• In 2019, his Committee on Small Business & Entrepreneurship published an 80-page report, ‘Made in China 2025 and Future of American Industry,’ that set forth the challenge from China.
  • And in 2019, he delivered a speech titled, ‘American Industrial Policy and the Rise of China.’ The header on his website: ‘To Counter China We Must Invest in America.’

Here is part of that speech:

  • “American policymakers must pursue policies that make our economy more productive by identifying the critical value of specific industrial sectors and spurring investment in them.”
  • “The depletion of America’s manufacturing sector has left us with a tremendous national security vulnerability.”
  • “I am not advocating for a government takeover of our means of production.”
  • “What I am calling for us to do is remember that from World War II to the Space Race and beyond, a capitalist America has always relied on public-private collaboration to further our national security.”
  • “And from the internet to GPS, many of the innovations that have made America a technological superpower originated from national defense-oriented, public-private partnerships.”
  • “This kind of collaboration is not a rejection of capitalism. It is a call to encourage and harness the dynamism of our economy’s most productive private industries to further our national security and ultimately our national economic development.”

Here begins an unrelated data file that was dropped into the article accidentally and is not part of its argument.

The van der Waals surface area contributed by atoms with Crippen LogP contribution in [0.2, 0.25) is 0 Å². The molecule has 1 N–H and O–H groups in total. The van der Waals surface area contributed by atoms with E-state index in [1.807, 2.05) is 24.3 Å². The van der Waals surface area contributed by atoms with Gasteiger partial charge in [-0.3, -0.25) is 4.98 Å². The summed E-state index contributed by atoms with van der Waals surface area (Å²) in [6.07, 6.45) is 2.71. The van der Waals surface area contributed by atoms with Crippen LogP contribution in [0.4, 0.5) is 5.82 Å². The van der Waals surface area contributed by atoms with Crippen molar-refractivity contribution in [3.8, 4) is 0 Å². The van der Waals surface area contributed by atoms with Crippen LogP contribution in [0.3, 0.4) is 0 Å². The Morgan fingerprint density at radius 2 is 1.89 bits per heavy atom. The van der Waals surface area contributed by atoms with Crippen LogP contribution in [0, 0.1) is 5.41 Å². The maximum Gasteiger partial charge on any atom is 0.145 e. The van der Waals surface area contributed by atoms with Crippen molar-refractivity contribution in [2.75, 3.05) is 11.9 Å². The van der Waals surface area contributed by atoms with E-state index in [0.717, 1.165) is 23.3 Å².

• “It is a call for a 21st -century pro-American industrial policy.”

‘What Alexandria Ocasio-Cortez and Marco Rubio Agree On,’ a NYT’s op-ed highlighted the bi-partisan convergence of views:

  • ‘A growing number of politicians and intellectuals — left and right, “populist” and “establishment,” from Senator Marco Rubio to Senator Elizabeth Warren, Representative Alexandria Ocasio-Cortez to Senator Josh Hawley — are finding common ground under the banner of industrial policy.'

But, as pointed out in the NYT’s article:

  • ‘There is good reason to doubt whether these bipartisan concerns will result in cooperation on actual policy.’
  • ‘Still, after decades of free-market orthodoxy in which protectionism became taboo among both parties’ elites, it is the rise of China, above all else, that is bringing nationalistic management of the economy back into the political mainstream.’
  • ‘ “Twenty years ago, we would have had a huge ideological fight that this was ‘industrial policy,’” Chris Coons told me, referring to Biden’s economic agenda.’
  • ‘ “Today our No. 1 competitor globally is — look up ‘industrial policy’ in the dictionary: It’s a unitary, state-controlled economy.” ’

If the U.S. does adopt some form of industrial policy, what will look like?

  • There is no shortage of essays from think tanks, speeches by politicians, and op-eds from pundits arguing the pros and cons of industrial policy.

But for now, industrial policy will be mostly what the Biden administration decides it is.

  • What it decides will of course be influenced by the disparate voices in the Democratic Party and also by the views of Republican leaders like Mr. Rubio.
  • And as the NYT article notes: ‘With Democrats in control of Congress, the problem for Biden may not be passing some version of his economic agenda so much as sorting through the sheer volume of asks suddenly pouring in from hundreds of members and industry groups.’ Or, that is, politics as usual.

Don’t dismiss the Biden administration’s efforts to trip China, but for now anyway running faster appears to be the preferred mode of meeting the China challenge.

  • That’s what to watch.